Hugh MacDiarmid Memorial
Art In Langholm, Borders
A cast iron book sculpture a dedicated to the Scottish poet Hugh MacDiarmid.
Perched atop Whita Hill stands the Hugh MacDiarmid Memorial overlooking Langholm which is the birthplace of the Scottish poet. Crafted by sculptor Jake Harvey and unveiled in 1985, this homage takes the shape of a colossal open book, forged from cast iron.
Within the pages of this literary tribute, intricately laser-cut images from MacDiarmid's poetic repertoire come to life. Iconic symbols like the thistle, the Auld Licht Kirk, and the Common Riding emerge, capturing the essence of his verses and the landscapes that inspired them.
This memorial beautifully pays tribute to MacDiarmid, a poet who was passionate about Scottish culture and identity. His poems covered various topics, from Scottish pride to the industrial history of the Scottish Borders. The memorial represents MacDiarmid's complex creativity and shows how he greatly influenced literature and culture.
Amid the poetic imagery, a poignant excerpt from his verse "A Drunk Man Looks at the Thistle" graces the memorial:
"I hae seen the gled spread his wings on the lift,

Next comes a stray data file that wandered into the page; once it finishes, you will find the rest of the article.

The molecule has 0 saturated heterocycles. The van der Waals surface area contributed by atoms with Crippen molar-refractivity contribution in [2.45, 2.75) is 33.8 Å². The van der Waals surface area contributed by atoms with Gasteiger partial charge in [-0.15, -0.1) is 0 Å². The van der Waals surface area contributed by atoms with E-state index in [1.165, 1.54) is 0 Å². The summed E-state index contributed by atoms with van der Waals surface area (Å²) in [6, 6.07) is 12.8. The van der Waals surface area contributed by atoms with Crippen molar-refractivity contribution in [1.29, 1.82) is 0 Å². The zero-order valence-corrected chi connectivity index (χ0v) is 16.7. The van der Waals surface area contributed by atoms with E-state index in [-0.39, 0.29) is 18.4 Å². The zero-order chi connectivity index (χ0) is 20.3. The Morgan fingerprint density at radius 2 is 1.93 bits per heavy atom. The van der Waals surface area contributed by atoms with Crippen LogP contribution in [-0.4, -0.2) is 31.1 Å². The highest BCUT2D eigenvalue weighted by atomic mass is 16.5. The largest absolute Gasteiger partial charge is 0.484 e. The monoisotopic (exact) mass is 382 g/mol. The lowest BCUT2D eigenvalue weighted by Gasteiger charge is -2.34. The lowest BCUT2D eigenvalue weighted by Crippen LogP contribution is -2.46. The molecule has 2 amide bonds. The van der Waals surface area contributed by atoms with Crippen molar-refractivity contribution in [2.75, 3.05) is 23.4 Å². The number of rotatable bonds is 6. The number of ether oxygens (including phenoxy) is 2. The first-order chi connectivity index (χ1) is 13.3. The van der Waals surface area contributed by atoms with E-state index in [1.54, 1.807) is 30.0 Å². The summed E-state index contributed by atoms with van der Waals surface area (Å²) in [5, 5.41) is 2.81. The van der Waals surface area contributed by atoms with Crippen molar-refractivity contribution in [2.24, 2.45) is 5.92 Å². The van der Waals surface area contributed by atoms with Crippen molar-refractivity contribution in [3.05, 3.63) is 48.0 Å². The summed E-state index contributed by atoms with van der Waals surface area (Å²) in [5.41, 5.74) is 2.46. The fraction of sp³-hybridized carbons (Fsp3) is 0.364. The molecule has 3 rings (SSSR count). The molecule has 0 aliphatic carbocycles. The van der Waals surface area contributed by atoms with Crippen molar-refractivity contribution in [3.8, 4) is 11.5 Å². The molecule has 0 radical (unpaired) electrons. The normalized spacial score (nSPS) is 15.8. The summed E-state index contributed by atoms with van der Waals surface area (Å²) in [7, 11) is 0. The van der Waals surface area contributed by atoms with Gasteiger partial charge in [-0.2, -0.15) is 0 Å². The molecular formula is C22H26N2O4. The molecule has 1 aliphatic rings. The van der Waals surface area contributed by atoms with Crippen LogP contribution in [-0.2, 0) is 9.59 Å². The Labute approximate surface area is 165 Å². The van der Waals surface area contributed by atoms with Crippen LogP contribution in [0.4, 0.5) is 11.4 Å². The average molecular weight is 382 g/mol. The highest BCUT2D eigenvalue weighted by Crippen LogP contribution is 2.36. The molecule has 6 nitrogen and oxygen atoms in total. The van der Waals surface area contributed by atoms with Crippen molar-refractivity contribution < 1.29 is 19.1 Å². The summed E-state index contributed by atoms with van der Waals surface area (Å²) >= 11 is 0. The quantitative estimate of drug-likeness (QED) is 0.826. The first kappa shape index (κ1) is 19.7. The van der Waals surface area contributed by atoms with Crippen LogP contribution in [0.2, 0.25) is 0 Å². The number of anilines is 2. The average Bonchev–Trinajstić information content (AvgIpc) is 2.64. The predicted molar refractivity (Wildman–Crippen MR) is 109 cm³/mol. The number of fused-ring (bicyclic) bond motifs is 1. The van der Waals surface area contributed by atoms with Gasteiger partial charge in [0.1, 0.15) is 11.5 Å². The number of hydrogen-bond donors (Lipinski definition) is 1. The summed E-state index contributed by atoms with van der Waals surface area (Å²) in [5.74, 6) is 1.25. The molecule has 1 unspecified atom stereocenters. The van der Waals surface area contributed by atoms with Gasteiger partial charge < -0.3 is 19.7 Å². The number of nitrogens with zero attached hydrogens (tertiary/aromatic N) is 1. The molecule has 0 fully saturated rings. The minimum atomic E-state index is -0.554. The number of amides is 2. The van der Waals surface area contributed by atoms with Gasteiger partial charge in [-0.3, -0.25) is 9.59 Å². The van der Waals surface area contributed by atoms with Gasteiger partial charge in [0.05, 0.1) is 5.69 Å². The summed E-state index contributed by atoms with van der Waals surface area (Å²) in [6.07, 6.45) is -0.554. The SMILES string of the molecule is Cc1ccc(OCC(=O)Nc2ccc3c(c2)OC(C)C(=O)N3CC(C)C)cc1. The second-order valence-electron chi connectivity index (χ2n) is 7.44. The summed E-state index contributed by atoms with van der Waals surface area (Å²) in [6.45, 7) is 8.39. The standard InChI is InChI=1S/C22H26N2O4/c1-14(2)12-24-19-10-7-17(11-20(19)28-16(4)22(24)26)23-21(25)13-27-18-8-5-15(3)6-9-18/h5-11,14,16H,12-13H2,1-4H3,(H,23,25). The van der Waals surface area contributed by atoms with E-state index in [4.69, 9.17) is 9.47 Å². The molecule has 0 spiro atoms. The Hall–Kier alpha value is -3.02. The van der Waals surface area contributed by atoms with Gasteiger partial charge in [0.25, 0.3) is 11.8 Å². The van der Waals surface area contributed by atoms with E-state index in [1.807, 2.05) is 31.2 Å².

But the thistle ne'er spread his wings for me."
This verse encapsulates MacDiarmid's complex relationship with Scotland. A fervent Scot, he was also a keen critic of his nation's history and contemporary state. The thistle, emblematic of Scotland, is both a marvel and a thorny symbol, mirroring the ambivalence MacDiarmid felt for his homeland.
Thanks to our new Fabulous North friend Claire Lucy for sending us these amazing photos.
Contributed by Simon Hawkins
Thanks for checking out this place on the Fabulous North! I do enjoy a wander out in to the countryside trying to find hidden gems that not many people know about. You can't beat a rogue Pele tower up a remote hill or a mysterious stone circle or a stunning waterfall secluded in a forest.More Places from Simon
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